September 21, 2020

Terabase Investment in Pursuit of $0.01/kWh Solar Power Globally

September 21, 2020 / LinkedIn / – At SJF Ventures, we have a history of investing in the clean energy transition which is only becoming more important as we grapple with the magnitude of the climate crisis. We are thrilled to announce leading the Series A round at Terabase Energy as the next step in our climate investment journey.

Back in October 2015 we wrote ‘100% Clean Energy – The New Zero Waste’ following up on the sale of SJF portfolio company Nextracker to Flex for $330 million. Within the Flex platform, Nextracker has now deployed trackers on 35 GW of solar power plants globally, helping offset 53 million metric tons of CO2 to date. Nextracker followed prior SJF investments in groSolar (merged with EDF Renewables) to Community Energy, companies which have helped to drive down the cost of utility scale solar in the U.S. Community Energy has now developed solar projects adding up to nearly 2 GW in many emerging solar states outside of California including VA, GA, MN, UT, NC, PA, KY, NY, CO and others. At all three of these solar companies, we have recently seen the integration of energy storage in projects to make the solar power more firm and dispatchable. To help further drive down the cost of batteries, while enhancing their safety, SJF invested in Voltaiq, as we discussed in the 2018 article ‘Data for 100% Clean Energy Electrification.’

After investing in solar developers, EPCs, advanced solar and storage hardware and software, we see Terabase as a next step to continue our support of the clean energy sector. Terabase Energy is a solar software and digital solutions company, providing proprietary software, automation and digital deployment solutions for utility-scale solar projects globally. The company’s mission is to drive utility scale solar power prices below $0.01 per kWh, a price that would accelerate the displacement of fossil fuel generation.

Already, the cost of solar energy has become competitive with some conventional sources of generation. According to Lazard’s 2019 Levelized Cost of Energy Analysis, the cost of unsubsidized utility-scale solar generation tends to outcompete most natural gas power plants, and new-build, utility-scale solar is approaching the marginal cost of operating existing coal facilities. But to realize a 100% clean energy future, the cost of utility-scale solar would need to decrease even further to outcompete and fully displace fossil fuel generation, as well as to allow production of cost-effective green hydrogen. That’s why Terabase’s goal of $0.01 per kWh is so important.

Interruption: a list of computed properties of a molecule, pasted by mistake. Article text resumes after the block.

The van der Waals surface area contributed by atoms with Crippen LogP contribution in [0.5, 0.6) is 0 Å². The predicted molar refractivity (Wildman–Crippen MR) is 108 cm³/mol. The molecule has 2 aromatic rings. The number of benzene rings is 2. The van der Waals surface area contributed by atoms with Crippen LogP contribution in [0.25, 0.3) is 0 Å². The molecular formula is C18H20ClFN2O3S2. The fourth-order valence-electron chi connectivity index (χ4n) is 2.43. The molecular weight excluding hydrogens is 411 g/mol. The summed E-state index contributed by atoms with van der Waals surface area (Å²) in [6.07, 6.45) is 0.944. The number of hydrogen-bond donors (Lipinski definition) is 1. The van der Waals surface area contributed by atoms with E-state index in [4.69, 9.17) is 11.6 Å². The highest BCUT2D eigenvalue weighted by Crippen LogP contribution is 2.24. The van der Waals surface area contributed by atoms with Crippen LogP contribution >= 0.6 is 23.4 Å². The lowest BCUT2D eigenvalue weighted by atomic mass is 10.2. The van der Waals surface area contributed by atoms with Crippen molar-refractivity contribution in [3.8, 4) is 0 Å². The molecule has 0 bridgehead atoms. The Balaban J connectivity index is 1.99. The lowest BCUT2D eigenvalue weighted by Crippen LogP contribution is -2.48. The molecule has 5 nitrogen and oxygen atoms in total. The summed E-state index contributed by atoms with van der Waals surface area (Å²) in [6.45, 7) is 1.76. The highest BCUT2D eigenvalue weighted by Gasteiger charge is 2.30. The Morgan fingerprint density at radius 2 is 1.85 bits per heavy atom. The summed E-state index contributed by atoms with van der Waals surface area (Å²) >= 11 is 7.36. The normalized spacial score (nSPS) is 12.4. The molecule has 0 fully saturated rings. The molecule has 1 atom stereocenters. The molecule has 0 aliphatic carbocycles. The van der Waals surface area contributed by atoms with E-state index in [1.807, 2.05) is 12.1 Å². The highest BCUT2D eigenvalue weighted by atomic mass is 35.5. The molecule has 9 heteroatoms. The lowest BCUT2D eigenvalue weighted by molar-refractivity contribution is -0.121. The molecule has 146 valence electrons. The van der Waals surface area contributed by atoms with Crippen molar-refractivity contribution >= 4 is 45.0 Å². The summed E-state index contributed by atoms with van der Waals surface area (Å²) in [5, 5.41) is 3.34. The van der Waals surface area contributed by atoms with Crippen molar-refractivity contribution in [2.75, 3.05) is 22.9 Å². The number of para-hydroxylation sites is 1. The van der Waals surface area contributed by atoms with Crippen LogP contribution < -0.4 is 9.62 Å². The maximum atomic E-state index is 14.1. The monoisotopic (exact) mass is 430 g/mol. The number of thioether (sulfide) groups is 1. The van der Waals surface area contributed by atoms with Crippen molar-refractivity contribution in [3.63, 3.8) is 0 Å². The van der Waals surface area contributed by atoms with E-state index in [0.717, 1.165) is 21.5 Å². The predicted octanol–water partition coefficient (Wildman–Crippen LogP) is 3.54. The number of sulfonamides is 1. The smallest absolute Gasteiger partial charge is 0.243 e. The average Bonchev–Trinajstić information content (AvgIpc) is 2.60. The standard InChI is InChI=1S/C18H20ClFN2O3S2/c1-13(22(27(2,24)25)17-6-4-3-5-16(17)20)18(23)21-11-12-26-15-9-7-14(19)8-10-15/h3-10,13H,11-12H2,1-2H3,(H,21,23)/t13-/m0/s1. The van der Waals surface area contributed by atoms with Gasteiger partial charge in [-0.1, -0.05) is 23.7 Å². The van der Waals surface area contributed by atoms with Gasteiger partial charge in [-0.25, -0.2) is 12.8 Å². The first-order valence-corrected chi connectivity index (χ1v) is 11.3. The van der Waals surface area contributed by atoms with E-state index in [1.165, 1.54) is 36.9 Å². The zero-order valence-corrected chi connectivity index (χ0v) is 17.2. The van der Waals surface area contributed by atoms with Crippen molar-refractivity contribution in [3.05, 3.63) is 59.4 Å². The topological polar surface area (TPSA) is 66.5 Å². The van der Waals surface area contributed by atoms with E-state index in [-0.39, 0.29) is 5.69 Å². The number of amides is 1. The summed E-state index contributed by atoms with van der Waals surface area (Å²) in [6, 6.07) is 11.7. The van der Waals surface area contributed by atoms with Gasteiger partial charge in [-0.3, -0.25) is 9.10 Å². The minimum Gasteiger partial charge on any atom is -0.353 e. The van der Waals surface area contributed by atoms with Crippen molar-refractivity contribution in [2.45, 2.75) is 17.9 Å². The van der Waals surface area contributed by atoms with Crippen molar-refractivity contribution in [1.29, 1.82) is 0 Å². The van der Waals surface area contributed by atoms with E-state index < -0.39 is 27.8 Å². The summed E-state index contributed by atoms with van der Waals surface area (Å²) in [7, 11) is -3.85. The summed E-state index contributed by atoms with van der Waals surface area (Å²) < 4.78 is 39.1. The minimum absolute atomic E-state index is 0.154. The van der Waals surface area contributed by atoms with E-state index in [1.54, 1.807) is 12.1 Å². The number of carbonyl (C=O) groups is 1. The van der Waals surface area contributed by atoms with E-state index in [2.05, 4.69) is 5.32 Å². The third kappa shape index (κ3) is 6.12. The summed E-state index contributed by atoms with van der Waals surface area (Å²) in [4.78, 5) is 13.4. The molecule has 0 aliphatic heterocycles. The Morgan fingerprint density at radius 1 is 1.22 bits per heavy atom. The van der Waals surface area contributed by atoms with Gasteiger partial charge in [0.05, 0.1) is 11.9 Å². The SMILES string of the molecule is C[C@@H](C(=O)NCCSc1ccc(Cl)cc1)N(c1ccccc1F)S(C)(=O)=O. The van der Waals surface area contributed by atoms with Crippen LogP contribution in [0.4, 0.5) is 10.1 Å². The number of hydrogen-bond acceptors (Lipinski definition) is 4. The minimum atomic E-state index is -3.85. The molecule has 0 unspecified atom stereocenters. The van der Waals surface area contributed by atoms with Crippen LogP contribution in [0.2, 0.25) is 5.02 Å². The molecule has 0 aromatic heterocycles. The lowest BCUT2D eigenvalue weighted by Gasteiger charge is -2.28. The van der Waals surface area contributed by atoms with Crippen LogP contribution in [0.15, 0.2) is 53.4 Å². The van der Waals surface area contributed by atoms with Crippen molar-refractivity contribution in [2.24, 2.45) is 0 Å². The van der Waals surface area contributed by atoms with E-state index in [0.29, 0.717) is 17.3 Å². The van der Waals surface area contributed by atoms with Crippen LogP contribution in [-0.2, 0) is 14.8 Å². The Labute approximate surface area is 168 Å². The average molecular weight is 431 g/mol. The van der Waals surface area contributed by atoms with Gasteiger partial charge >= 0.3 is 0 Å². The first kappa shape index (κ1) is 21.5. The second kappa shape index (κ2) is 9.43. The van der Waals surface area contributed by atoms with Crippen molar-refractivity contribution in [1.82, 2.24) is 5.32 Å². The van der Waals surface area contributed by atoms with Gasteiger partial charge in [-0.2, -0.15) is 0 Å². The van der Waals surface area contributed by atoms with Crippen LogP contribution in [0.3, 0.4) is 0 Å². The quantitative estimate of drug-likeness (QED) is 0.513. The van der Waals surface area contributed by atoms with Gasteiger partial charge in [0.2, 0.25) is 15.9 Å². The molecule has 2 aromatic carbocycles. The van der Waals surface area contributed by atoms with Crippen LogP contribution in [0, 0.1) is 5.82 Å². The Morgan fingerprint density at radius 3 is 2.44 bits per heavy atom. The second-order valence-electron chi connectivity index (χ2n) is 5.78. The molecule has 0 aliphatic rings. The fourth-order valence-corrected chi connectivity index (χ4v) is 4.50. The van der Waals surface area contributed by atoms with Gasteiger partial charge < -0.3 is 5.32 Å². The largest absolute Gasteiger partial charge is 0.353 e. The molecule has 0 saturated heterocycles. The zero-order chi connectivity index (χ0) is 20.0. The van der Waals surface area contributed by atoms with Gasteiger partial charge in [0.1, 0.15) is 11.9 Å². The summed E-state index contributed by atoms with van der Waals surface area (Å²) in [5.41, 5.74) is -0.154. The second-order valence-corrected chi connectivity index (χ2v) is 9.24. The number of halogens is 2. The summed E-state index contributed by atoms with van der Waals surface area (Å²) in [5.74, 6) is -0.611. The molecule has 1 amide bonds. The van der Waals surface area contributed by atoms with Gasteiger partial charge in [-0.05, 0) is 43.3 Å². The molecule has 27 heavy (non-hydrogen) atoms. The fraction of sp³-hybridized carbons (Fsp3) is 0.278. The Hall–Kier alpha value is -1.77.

Terabase’s modernized approach to solar power-plant optimization has already made major strides in addressing this cost issue. In Qatar, Terabase optimized a $0.01449 per kWh bid for an EPC partner, a record-breaking low cost for utility-scale solar. The company’s novel technology is working to solve a persistent problem in the solar industry–the stubbornly high “soft costs” associated with solar project development.

To date, most of the declining costs of solar can be attributed to plummeting hardware costs–the electricity price of utility solar declined 93% from $0.45/kWh in 2004 to $0.03/kWh in 2019 as the prices of PV modules, trackers and inverters dropped precipitously. The soft costs associated with solar development and deployment—development, financing, construction, and O&M costs—have remained stagnant. Against a backdrop of decreasing hardware costs, soft costs can now represent ~50% of total costs for a solar project.

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Terabase’s software platform digitizes and automates the lifecycle of the solar power plant, creating efficiencies in soft costs. The efficiencies realized include reduced capital cost, shorter construction periods, optimized technological selection, risk mitigation and overall lifecycle project efficiency managed through Terabase’s digital hub. This efficiency takes on a different significance in the utility-scale solar industry, where projects-in-development have grown considerably in size over the last few years. Now, utility-scale solar projects expand to thousands of acres, millions of solar panels and accompanying parts, and hundreds of thousands of hours of labor to install. In planning solar projects of such large magnitudes, the ability to harness software, automation and “digital twin” technology creates a big market opportunity in a sector that has been managed historically by disparate, dated paper or software systems.

Customers using Terabase software already operate in over 28 countries, including Qatar, Saudi Arabia, Vietnam, Australia, the US, UAE, Morocco and Tunisia. In some of these countries, solar development is still in its infancy. Terabase’s technology helps to accelerate the rate and sophistication of solar development in these markets. The platform makes it simpler to develop solar virtually anywhere, democratizing access to advanced, renewable energy.

Terabase is led by an impressive founding team of talented, visionary solar industry experts. The company was co-founded by six former SunPower veterans, including Matt Campbell (CEO), Chris Baker, Amine Berrada, Dan Cohen, Pierre Gousseland and Thang Le. The team has been working together for many years. At SJF, we have made investments in other serial cleantech founding teams, like those at Community Energy and Nextracker. The team at Terabase has many qualities that are reminiscent of those successful teams. We are excited to be partners with such an accomplished group. Similarly, we are excited to co-invest with Powerhouse Ventures, City Light, and Trancoso Partners. Together, we look forward to the next phase of the journey in solar deployment and the decarbonization revolution.

Jacqueline Goodman and Dave Kirkpatrick, SJF Ventures